This restriction does not apply to landlords of furnished holiday lettings.

Replacement of furnishings

A relief enables all landlords of residential dwelling houses to deduct the costs they actually incur on replacing furnishings, appliances and kitchenware in the property. Relief is due on the cost of replacing furnishings to a wide range of property businesses.

This measure gives relief for the cost of replacing furnishings to a wider range of property businesses as previously there was no tax relief for the replacement of furnishings in partly furnished or unfurnished properties.

Examples of eligible capital expenditure are:

furniturefurnishingsappliances (including white goods)kitchenware

but excludes items which are fixtures.

However the relief is limited to the cost of an equivalent item if there is an improvement on the old item.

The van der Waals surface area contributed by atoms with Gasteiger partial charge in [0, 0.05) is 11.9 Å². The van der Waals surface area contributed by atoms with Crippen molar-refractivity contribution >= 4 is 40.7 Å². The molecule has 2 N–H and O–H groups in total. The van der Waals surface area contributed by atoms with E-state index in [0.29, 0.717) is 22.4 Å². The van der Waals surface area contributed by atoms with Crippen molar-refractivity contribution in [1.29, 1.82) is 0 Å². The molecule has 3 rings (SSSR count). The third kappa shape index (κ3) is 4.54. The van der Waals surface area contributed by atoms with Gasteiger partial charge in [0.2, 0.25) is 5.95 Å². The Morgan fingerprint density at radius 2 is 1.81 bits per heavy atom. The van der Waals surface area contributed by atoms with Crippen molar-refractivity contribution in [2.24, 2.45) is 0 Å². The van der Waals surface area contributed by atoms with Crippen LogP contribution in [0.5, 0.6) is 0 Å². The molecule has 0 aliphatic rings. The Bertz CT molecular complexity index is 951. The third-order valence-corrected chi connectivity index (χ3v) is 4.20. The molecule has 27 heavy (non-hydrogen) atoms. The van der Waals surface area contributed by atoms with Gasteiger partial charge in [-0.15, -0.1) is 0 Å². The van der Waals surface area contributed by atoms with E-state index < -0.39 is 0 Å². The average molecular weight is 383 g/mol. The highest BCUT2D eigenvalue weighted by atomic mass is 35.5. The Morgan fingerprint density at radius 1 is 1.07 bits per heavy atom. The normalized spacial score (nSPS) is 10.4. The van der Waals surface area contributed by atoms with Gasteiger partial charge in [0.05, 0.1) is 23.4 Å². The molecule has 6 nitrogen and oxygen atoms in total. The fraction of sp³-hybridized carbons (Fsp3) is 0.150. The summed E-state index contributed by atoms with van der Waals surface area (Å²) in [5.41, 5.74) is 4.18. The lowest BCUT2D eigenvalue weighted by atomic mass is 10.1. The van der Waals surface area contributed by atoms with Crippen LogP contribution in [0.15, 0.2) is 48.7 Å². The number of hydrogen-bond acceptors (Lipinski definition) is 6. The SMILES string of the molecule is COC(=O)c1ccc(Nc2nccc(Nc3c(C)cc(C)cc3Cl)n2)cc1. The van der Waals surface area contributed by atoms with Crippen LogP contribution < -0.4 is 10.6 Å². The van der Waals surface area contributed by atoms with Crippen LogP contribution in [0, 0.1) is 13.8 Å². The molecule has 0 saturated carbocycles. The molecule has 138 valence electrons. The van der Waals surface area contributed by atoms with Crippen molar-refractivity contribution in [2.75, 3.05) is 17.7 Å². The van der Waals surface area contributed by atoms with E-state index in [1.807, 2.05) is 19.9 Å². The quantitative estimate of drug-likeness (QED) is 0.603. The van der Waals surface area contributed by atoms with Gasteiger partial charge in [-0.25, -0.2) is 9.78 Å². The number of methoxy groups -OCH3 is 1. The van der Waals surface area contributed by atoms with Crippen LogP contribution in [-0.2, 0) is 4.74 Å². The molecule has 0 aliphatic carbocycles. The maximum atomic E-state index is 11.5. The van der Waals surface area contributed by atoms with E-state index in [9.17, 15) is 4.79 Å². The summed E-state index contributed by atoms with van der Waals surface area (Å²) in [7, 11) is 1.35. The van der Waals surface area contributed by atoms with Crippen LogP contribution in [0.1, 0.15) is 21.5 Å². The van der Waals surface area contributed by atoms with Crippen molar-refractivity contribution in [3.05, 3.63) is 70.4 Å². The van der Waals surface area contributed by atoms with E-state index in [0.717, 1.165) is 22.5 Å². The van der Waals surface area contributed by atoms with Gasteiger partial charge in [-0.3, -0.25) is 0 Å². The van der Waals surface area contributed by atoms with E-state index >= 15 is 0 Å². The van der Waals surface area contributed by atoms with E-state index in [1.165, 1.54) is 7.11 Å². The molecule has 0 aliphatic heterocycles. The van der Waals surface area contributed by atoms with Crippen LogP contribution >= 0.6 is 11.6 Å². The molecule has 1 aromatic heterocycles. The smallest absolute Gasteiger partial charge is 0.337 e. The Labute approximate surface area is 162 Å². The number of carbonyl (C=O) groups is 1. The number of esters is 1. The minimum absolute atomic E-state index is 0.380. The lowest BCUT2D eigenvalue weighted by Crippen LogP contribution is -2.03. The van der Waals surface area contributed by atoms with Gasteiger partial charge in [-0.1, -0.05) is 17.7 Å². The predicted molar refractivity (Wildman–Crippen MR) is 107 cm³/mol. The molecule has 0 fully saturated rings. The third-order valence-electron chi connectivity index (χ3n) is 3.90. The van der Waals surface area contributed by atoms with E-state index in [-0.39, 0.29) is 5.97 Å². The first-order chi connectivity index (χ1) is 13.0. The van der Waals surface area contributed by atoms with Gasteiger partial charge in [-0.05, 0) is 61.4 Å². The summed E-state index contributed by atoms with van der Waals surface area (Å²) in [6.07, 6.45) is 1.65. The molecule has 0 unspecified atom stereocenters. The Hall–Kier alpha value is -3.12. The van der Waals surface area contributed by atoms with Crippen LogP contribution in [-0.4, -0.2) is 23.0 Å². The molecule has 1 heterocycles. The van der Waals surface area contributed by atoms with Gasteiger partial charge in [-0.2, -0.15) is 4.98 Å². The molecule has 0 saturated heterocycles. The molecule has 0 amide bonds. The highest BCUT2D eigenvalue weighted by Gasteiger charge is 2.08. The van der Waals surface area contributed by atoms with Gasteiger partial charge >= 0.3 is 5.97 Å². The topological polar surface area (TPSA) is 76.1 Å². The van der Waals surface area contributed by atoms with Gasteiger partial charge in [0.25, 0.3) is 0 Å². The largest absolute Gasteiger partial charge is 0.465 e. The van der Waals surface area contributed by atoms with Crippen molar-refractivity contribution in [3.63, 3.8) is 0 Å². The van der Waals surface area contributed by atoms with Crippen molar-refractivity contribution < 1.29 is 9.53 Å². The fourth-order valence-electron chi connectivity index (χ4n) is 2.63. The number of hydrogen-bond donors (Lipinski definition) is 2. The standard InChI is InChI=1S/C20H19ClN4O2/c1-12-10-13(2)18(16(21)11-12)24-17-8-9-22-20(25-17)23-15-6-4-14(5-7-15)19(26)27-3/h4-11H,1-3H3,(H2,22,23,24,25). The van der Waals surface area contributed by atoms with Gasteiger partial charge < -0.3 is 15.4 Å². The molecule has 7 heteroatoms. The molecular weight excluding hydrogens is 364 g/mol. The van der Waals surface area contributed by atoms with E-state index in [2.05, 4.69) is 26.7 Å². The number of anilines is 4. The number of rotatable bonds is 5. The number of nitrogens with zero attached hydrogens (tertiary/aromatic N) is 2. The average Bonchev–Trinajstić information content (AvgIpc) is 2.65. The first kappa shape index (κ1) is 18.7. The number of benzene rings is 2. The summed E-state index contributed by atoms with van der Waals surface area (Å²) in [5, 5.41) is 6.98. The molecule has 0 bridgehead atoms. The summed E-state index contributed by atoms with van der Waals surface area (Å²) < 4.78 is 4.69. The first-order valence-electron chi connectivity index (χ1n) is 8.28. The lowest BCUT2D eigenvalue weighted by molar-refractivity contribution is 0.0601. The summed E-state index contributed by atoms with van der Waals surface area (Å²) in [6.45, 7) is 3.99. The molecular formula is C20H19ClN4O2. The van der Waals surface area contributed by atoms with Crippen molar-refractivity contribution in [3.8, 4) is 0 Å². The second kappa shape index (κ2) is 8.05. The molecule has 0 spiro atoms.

The deduction is not available for furnished holiday lettings or where rent-a-room relief is claimed.

Find out more and book a 1-2-1 Masterclass with Paul Nicholson.

Tax on sale

Capital gains tax (CGT) will be payable on the eventual sale of the property. The tax will be charged on the disposal proceeds less the original cost of the property, certain legal costs and any capital improvements made to the property.

This gain may be further reduced by any annual exemption available and is then taxed at either 18% or 28% or a combination of the two rates.

CGT is generally charged at 10%, within the basic rate and 20% for higher rates. However 18% and 28% rates apply to chargeable gains arising on the disposal of residential property that does not qualify for private residence relief.

CGT is payable on 31 January after the end of the tax year in which the gain is made.

From April 2019, a payment on account of any CGT due on the disposal of residential property will be required to be made within 30 days of the completion of the disposal. This will not affect gains on properties which are not liable for CGT due to Private Residence Relief.

Student lettings